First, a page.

It was clear to us from the beginning - in order to realize the kind of out-of-the-box village development we are envisioning for our  "Bright Village" project, we would need to find some very creative legal and financial help. Here's some of the issues we are facing:

  • We want to establish our village as a cooperative, at least in function, if not in legal form (which carries other restrictions).
  • We want to incorporate cutting edge permacultural design features that may lay outside the usual building code boundaries.
  • We want to make use of investment funding from a variety of sources including "angel" investors who may live outside California, or even outside the United States.
  • We may have to rely on bank financing at least for construction loans.
  • We want to provide for some very low income units.
  • We want to take advantage of potential government funding available for disaster recovery projects.
  • We want to maintain a high level of control over who lives in the village. Providing relief to survivors of the 2015 Valley Fire and  the creation of a sacred cooperative culture associated with service to the Mountain Of Attention retreat sanctuary are key raisons d'être for the project.

In addition to the critical ongoing mentoring by our patron saint Clark Bladsell at NorthBay Family Homes, our search quickly brought us into contact with the Sustainable Economies Law Center (SELC) in Oakland.  We had been aware for a few years of the work of one of SELC's key founders, Janelle Orsi. She is a truly pioneering attorney who has literally written the book on all of the legal ins and outs of cooperative ventures of all kinds.  SELC holds free monthly "Legal Cafes" where you can sit down with an attorney familiar with the emerging legal landscape around what is coming to be known as the "sharing economy."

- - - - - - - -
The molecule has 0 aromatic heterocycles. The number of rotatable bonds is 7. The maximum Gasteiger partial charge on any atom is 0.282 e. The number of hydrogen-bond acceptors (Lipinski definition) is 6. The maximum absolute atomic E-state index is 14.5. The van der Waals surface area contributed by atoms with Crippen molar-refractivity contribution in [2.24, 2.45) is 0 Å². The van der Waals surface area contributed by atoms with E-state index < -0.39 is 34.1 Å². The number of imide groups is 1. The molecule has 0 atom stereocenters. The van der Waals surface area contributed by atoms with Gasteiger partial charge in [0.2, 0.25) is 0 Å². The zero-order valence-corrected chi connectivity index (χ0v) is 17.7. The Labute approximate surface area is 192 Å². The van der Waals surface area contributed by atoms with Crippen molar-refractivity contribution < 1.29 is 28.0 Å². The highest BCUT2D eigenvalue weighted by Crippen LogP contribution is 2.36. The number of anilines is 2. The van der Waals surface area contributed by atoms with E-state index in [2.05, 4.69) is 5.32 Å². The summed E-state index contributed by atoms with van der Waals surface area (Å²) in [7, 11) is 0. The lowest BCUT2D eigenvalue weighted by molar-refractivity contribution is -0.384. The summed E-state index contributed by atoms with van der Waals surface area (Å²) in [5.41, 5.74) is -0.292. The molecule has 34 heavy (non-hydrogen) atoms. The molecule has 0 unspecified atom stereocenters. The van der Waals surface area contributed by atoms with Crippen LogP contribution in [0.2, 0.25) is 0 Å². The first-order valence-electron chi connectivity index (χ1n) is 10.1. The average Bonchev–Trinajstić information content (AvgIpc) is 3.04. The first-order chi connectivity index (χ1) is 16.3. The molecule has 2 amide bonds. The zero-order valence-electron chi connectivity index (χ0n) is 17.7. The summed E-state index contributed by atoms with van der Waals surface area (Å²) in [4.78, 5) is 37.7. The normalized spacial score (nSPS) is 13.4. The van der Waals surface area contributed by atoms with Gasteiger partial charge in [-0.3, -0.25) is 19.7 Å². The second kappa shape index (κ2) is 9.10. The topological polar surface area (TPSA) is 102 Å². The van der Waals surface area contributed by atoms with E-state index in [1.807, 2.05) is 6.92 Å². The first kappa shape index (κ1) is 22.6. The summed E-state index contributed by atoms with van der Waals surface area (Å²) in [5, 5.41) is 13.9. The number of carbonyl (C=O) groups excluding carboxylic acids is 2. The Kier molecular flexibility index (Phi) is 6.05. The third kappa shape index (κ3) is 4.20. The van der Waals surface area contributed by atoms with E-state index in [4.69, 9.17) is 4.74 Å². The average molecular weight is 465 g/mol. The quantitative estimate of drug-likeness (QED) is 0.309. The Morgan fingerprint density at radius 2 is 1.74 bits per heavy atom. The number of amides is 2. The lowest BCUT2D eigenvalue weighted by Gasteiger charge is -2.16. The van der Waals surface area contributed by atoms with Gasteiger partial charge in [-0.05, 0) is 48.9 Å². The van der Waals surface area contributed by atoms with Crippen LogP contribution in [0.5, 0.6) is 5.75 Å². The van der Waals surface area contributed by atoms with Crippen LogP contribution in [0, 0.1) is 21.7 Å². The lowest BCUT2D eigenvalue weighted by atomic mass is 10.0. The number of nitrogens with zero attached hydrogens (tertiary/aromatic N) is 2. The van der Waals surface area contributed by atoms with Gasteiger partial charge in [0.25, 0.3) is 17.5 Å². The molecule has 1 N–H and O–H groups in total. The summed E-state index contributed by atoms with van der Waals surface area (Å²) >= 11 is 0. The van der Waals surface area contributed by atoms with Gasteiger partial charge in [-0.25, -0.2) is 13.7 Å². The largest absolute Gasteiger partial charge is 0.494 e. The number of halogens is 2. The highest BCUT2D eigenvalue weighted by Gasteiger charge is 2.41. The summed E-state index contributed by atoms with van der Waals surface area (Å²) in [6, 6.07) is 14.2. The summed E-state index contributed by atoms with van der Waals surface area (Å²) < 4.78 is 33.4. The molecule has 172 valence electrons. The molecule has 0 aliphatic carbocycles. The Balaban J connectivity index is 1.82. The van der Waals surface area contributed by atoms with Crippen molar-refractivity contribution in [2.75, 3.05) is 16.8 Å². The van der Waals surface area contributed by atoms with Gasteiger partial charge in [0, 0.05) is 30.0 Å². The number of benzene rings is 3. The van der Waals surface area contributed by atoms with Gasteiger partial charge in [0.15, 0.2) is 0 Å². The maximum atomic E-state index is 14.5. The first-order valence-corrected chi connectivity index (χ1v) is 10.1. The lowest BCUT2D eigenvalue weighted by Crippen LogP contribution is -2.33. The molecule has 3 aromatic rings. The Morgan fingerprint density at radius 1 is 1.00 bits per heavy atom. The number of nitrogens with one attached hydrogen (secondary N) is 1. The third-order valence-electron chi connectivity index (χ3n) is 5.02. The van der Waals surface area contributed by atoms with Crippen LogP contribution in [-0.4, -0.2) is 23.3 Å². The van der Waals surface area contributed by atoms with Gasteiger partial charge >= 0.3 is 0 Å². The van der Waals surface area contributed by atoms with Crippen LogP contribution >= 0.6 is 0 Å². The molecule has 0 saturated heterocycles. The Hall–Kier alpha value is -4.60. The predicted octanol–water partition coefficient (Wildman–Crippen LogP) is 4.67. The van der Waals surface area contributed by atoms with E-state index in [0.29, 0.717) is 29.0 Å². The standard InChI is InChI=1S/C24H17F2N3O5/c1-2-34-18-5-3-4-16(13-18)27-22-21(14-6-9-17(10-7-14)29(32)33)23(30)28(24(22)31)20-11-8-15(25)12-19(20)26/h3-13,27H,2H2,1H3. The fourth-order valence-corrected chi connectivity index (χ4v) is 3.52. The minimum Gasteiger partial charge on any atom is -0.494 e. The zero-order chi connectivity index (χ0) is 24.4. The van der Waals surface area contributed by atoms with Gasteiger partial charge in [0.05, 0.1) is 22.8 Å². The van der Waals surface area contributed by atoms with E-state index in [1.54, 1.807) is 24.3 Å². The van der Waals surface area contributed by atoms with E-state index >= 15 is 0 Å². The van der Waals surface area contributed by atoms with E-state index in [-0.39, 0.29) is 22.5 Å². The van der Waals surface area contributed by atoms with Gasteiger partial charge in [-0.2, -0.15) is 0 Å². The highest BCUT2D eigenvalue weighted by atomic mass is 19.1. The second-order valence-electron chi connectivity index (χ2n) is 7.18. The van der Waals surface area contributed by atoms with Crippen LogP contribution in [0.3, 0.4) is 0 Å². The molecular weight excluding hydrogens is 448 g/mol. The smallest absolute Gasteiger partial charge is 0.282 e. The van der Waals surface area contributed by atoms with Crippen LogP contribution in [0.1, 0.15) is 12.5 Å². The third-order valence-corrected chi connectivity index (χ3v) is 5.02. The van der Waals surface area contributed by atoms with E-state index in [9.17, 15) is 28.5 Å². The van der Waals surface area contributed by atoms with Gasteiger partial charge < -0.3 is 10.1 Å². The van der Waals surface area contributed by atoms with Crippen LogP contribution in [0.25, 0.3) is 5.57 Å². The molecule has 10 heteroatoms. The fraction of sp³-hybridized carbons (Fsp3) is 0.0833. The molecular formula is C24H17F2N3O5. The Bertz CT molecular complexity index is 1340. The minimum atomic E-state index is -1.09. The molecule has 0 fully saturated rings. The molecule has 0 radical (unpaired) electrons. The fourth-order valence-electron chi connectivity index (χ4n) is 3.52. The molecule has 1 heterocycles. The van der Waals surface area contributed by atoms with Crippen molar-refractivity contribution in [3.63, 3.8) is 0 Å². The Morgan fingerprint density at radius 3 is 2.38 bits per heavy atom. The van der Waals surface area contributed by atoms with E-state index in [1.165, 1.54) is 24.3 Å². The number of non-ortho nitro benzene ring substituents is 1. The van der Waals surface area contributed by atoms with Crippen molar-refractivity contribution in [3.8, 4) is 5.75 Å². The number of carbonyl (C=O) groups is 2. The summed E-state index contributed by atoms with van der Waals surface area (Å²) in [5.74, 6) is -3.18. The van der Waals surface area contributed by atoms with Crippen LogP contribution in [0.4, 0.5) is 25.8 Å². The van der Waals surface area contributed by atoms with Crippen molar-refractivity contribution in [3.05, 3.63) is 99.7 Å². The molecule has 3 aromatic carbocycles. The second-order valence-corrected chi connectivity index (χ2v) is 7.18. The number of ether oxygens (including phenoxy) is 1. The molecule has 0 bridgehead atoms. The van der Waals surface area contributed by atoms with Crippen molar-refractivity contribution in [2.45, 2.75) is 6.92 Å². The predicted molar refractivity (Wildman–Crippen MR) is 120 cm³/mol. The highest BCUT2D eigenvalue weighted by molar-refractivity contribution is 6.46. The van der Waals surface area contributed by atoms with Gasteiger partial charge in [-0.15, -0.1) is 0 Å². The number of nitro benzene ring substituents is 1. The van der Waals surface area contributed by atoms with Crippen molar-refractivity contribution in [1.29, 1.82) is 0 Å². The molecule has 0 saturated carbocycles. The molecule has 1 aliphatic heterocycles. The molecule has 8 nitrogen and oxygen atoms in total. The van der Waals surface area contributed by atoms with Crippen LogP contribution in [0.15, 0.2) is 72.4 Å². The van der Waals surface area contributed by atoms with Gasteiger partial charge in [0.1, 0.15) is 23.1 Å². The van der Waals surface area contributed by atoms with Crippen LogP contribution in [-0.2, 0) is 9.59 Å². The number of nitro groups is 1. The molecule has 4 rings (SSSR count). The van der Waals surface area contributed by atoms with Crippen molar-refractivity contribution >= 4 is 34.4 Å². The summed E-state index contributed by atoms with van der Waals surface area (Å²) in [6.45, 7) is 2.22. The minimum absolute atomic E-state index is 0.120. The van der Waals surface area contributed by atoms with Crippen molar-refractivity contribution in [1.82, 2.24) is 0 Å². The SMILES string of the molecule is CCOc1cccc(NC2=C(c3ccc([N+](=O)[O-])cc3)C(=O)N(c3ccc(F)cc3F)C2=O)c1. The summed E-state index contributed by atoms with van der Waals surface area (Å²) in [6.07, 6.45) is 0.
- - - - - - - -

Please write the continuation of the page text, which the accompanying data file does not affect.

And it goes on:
We LOVE these folks. Bright, happy, eager to get creative with the law. They were key players in lobbying effort in Sacramento pass AB 816, the "California Worker Cooperative Act" , AB 2561, the "Neighborhood Food Act," and AB 129, the "California Alternative Currencies Act," and they continue to be active partners in several other innovations in State law that will enable greater freedom to work creatively in the world of cooperation + tolerance = peace.
From our first free consultation at the SELC Legal Cafe we got some excellent basic advice and introductions to several attorneys committed to working through the kinds of creative challenges outlined above. After a few interviews we settled on Jill Jacobs, whose website proclaims her interest in serving:

Social enterprises, green businesses, cooperatives, shared housing, cohousing, intentional communities, ecovillages, land trusts, collaborative consumption (shared facilities, utilities, ridesharing, community childcare, grocery cooperatives), community gardens, urban agriculture, home-prepared food enterprises, community owned enterprises, Entity choice, formation, and governance – including cooperatives, benefit and flexible purpose corporations, non-profits (for businesses, housing or land), nonprofit tax exemption, Contracts and documents, Operating agreements, bylaws, governance, purchases, leases, sales, production, marketing, options, deeds, easements, CC&Rs, liability waivers, offerings, Creative capital raising like crowdfunding and related securities law, Alternative currencies (time banks, barter exchanges, etc.), land use, zoning, Title, easements AND (taking a breath)  .  .  . navigating legal gray areas that come up for your creative idea!

So we are off to the races with Jill.

Since Jill works out of her office in Santa Cruz, and we did want to have at least an initial in-person face-to-face with her (it's mostly been by Skype) it was time for a much needed ROAD TRIP break from our little office in the still-burned-over area at Seigler Springs to breathe the sea air and visit friends along the way. Jill has also connected us with the Cutting Edge Capital for some additional help navigating the intricacies of securities law as we build our financial model for the project.

After some initial research, we are working with Jill to establish the Bright Village as a Limited Liability Company with some very explicit Operating Agreements (23 pages of lovely fine print thus far) that will allow us to build the kind of visionary project we are dreaming of. 

 


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